For example, deliberate practice emphasises the development and refinement of mental representations of the information needed to master the pursuit.  In a nutshell, a mental representation is a condensation of information held in the mind that facilitates masterful performance.  Creating a mental representation requires extensive study, analysis and memorization beyond the mere repetition of a skill.  Without mental representations, a musician is just following orders by doing what the score says to do.  With mental representation, the score is deeply internalised so that it becomes embodied and integrated emotionally and intellectually. Jalbert encouraged us throughout the week to strive for this level of sophistication.  In my private lesson, he diagnosed the limit I had reached with my prelude as being due to “relating to the music as a series of dots on a page.”  One outcome of that is ongoing reliance on short-term memory, resulting in constant cross checking between the score and the keyboard.  Jalbert’s observation is truly catalysing,  (not to mention daunting) providing me with a way to move forward.  It also exemplifies another feature of deliberate practice:  ongoing feedback from an experienced teacher or coach who knows how to break down the skills into narrowly targeted exercises and goals.

This is eventually replaced by another feature of deliberate practice, conscious self-monitoring, once the student has developed an enhanced ability to observe, evaluate and adjust performance.  Jalbert also encouraged this capacity.  “What did you do differently that time?” he asked me after I played a difficult section with jumps more accurately than in previous attempts. Jalbert already knew, but by forcing me to identify it myself, evoked an extra measure of self-awareness. Musical performance is highly fleeting, so this is not easily developed. Recent understandings from the field of neuroplasticity reveal that focused awareness is key to activating learning, something that practitioners of deliberate practice have been harnessing all along.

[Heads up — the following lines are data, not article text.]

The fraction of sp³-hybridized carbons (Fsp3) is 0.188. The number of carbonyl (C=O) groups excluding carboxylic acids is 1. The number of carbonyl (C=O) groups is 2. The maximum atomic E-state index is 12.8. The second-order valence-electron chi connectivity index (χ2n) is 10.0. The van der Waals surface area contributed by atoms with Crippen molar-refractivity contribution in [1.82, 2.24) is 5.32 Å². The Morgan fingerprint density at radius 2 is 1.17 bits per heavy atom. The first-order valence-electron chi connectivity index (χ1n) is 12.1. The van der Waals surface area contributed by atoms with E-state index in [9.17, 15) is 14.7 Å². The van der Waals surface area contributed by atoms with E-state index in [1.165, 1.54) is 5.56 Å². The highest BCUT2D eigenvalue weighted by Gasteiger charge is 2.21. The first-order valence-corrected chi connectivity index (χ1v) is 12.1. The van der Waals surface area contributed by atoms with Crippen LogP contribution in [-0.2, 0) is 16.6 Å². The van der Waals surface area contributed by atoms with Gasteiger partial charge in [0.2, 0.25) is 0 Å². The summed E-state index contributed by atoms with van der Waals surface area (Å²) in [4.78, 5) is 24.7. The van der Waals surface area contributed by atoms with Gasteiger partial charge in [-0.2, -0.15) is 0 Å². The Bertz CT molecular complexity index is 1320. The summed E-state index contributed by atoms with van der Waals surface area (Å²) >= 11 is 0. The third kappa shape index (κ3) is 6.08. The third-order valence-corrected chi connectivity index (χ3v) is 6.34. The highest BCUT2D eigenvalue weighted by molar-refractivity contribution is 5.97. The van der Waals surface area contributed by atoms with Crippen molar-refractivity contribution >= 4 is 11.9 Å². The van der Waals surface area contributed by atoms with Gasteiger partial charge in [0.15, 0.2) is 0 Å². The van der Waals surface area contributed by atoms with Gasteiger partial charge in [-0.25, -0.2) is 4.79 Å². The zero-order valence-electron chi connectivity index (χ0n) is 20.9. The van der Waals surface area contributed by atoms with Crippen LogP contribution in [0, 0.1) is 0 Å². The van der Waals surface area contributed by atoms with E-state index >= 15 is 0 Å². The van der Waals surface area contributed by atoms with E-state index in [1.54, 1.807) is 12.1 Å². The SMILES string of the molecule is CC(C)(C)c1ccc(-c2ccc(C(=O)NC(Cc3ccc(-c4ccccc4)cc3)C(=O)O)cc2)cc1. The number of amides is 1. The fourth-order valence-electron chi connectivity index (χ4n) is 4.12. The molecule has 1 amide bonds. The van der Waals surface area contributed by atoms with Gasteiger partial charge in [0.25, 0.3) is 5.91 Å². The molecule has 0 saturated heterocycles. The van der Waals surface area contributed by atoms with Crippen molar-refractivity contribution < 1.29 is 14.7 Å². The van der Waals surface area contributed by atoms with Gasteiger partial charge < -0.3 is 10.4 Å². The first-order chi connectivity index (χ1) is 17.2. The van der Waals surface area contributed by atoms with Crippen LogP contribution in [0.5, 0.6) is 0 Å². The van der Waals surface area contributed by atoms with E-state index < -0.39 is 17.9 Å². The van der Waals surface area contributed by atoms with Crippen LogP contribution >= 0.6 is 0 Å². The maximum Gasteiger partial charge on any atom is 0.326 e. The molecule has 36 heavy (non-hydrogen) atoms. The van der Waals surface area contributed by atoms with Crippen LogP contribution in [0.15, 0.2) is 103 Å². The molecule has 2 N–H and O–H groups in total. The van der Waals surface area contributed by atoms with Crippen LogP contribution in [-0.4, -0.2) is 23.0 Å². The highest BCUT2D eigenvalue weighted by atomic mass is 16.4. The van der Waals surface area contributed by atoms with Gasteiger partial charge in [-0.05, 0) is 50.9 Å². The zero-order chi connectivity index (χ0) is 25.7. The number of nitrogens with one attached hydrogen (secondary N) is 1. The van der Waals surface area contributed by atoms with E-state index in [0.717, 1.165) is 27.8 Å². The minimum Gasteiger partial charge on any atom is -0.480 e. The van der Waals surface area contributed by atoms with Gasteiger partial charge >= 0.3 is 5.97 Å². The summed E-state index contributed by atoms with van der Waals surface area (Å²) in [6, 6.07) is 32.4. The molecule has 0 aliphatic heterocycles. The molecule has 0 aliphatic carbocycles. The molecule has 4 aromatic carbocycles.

Lest this week of challenging instruction and public performance doesn’t seem like fun, I should point out that there is still room in the midst of all this earnest effort for humour and relaxation.  Our morning warm-up routine with Chamber Choir conductor Matthias Maute seemed like a session of laughter yoga, and in the afternoon there was true yoga instruction, aside from optional lectures and public masterclasses.  Over lunch every day my group traded pianistic anecdotes and tips and got to know each other a bit more.  A sight-reading party and an after-concert party were two events I skipped in order to practice but were enthusiastically enjoyed.  And the final two Community concerts were culminating moments of sharing and savouring the impressive results of our efforts.

According to Ericsson, deliberate practice is emphatically not fun.  But the musicians who strive to reach the peak would not survive if they didn’t have a laugh between efforts.  Jalbert’s ironic comments,(“Beethoven’s emotional world is not one which you wish to inhabit every day”), and musical anecdotes, (“Stravinsky accused Ravel of being a Swiss watchmaker”) and his good-natured recognition of how hard it is to get all this right, set the tone for a rigorous but relaxed experience.  Spending a week in the company of these peak performers is better than fun, it is stimulating and inspiring, leaving a lingering impression, like a beautiful and textured piece of music.

Peak: How To Master Almost Anything by Anders Ericsson is available at amazon.ca or Indigo.


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Robin Roger